St Mary's Church, Battersea and its Monuments

St Mary’s Church Battersea is made of yellowish London brick, with edgings of stone, and has a short square tower with a clock and steeple above the four-columned Ionic porch. It is the view from the front of this porch with the tower which give the Church its characteristic rocket-like appearance; the closeness of the surrounding trees and buildings means that the views from further away to the side are principally of the tower. It dates from 1775-77, the work of Richard Dixon, to the plans of the architect Joseph Dixon, after the old and decaying church on the site was declared irreparable by Dixon himself.

St Mary Battersea, by Richard and Joseph Dixon, 1770s.

Inside, the Church is of rectangular form with a projecting chancel, and there are galleries on the other three sides. The interior was fiddled with by Blomfield in the 1870s, but reverently so. All is white and pale and bright. The monuments which we have come to see are scattered around the walls on the ground floor and in the galleries, where the more precious ones are. They number a little over 40, including eight or nine (one is a brass) preserved from the previous church on the site, all of significance. These early monuments include four fine cartouches, an obelisk monument, a pair of portrait busts by the eminent sculptor Nicholas Stone, and a pair of portraits in relief which are by the no less eminent and far better remembered Roubiliac. The later monuments include two with figure sculpture and an early 20th Century portrait, but are mostly of the common white-on-black panels, not overly decorated, forming the majority of monuments in so many British churches. However they are interesting in showing some of the usual types of such panels – tomb-chest ends, caskets, with draped pots and pediments and little feet – and in that many of them have been signed by the masons and sculptors who made them. Alongside various local and obscure artists, we have one by Richard Westmacott Junior, one by Henry Weekes, two by James Bubb, one by Samuel Joseph, and two by Charles Regnart, all significant sculptors in their own right, and a good monument from Mrs Coade’s artificial stone manufactury.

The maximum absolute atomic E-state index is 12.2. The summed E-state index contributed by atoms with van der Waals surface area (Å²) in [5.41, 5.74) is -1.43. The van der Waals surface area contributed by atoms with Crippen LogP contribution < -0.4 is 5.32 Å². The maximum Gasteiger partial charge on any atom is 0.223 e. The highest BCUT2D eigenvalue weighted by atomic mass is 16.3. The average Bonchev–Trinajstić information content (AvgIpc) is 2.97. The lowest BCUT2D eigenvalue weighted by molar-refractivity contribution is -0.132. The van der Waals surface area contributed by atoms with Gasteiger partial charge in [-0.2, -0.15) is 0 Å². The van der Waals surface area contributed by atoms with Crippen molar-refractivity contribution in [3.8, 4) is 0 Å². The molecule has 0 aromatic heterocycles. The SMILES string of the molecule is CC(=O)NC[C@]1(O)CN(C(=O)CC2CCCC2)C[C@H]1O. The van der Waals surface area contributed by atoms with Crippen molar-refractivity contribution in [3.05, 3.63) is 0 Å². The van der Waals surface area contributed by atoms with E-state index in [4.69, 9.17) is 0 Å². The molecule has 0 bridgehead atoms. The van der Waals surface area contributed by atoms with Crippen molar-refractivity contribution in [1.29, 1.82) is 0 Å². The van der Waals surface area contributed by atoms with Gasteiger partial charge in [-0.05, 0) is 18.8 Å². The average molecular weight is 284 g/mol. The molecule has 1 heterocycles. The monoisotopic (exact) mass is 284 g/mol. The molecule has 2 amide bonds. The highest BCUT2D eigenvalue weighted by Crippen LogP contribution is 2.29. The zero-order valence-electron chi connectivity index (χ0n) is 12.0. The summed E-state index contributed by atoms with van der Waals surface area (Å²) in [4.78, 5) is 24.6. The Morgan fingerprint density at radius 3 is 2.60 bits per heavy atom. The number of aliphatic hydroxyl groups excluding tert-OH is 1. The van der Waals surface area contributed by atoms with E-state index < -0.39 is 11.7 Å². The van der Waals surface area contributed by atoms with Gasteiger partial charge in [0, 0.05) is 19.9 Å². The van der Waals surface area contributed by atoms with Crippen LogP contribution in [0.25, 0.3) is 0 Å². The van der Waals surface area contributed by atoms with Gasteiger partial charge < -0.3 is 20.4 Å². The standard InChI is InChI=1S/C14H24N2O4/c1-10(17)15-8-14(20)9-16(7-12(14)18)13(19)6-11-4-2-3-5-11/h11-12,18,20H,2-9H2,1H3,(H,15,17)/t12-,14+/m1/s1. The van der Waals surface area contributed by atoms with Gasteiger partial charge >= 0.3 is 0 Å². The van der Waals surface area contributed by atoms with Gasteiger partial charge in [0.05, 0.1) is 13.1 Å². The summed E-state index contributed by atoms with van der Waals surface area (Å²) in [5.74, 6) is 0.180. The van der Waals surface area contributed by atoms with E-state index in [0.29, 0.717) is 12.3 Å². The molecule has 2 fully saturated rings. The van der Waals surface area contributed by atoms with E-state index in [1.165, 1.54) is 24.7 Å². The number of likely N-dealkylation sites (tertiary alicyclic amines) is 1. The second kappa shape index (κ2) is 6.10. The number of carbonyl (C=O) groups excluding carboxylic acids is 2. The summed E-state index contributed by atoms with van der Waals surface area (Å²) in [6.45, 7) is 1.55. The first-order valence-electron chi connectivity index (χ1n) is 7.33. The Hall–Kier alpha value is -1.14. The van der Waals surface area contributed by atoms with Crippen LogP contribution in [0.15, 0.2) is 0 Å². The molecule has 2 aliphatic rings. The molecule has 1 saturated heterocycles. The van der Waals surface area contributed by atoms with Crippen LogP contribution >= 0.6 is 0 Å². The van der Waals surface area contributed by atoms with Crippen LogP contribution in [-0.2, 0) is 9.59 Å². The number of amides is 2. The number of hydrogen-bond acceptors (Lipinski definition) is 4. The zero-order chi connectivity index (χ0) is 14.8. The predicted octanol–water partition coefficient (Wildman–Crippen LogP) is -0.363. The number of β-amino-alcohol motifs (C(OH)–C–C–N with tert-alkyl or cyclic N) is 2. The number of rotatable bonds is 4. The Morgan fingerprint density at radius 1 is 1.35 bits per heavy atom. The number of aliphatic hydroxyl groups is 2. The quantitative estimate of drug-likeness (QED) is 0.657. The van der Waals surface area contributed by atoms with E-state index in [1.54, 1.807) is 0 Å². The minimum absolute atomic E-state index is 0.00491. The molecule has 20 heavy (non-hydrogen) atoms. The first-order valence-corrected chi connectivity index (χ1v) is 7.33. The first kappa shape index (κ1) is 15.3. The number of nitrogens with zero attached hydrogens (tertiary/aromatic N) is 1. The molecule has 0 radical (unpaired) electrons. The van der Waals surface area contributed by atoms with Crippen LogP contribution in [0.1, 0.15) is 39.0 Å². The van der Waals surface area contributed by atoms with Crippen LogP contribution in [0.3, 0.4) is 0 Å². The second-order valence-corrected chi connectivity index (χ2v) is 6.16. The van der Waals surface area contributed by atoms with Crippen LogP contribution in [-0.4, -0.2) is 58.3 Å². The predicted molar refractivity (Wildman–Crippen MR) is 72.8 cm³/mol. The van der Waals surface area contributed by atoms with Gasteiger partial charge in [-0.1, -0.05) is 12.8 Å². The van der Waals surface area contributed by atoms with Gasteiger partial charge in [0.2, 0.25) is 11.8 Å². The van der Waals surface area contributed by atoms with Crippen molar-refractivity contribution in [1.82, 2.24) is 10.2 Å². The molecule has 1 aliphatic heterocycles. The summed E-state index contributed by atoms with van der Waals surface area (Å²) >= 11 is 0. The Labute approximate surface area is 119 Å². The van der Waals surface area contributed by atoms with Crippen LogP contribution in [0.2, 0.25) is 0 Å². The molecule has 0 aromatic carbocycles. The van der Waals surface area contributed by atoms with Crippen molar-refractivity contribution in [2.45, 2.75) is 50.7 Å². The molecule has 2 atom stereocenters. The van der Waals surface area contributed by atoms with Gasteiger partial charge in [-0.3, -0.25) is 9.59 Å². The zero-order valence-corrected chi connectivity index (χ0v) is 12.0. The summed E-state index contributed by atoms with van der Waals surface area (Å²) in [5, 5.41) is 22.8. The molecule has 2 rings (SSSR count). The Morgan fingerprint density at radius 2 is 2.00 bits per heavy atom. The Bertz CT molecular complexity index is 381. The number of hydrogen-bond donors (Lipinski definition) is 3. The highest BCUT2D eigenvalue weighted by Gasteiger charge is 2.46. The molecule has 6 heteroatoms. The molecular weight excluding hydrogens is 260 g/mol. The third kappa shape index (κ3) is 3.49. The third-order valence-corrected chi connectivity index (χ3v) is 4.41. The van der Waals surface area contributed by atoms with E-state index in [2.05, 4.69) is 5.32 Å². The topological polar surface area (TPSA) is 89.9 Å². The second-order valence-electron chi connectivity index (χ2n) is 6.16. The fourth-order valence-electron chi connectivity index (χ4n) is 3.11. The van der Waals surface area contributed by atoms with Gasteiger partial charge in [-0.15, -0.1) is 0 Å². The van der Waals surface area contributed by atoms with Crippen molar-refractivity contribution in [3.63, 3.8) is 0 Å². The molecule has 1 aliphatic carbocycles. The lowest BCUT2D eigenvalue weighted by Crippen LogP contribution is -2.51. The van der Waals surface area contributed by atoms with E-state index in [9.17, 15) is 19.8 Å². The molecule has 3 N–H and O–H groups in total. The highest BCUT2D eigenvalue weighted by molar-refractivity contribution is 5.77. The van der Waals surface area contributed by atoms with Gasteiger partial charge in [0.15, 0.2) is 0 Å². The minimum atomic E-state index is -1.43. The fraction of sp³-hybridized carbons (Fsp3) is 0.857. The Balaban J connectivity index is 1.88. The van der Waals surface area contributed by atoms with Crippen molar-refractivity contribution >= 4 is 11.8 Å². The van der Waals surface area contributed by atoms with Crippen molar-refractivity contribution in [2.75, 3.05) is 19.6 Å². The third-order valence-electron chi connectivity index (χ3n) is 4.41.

View of some of the monuments.

Monuments

1630-1751 (monuments taken from previous Church):

Monuments from 1792 onwards (new Church)

Brass

Also in the Church:

View of St Mary's showing the high pulpit.

Outside:

The Church stands in its own small churchyard, mostly cleared, but with a few decaying tablets against the walls, and a couple of 19th Century tomb chests still in place – one has the markings of long-gone iron railings round it.

With many thanks to the Church authorities for permission to show pictures of the monuments inside; their website is http://www.stmarysbattersea.org.uk/.

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Battersea was once part of Surrey, becoming officially part of London in 1899. Other churches on the Surrey borders noted on this website include: St Martin's, Epsom // All Saints Carshalton // St Mary's, Beddington // St Mary the Virgin, Merton // and St Lawrence, Morden

Some other London Churches // Introduction to church monuments

London sculpture // Sculptors

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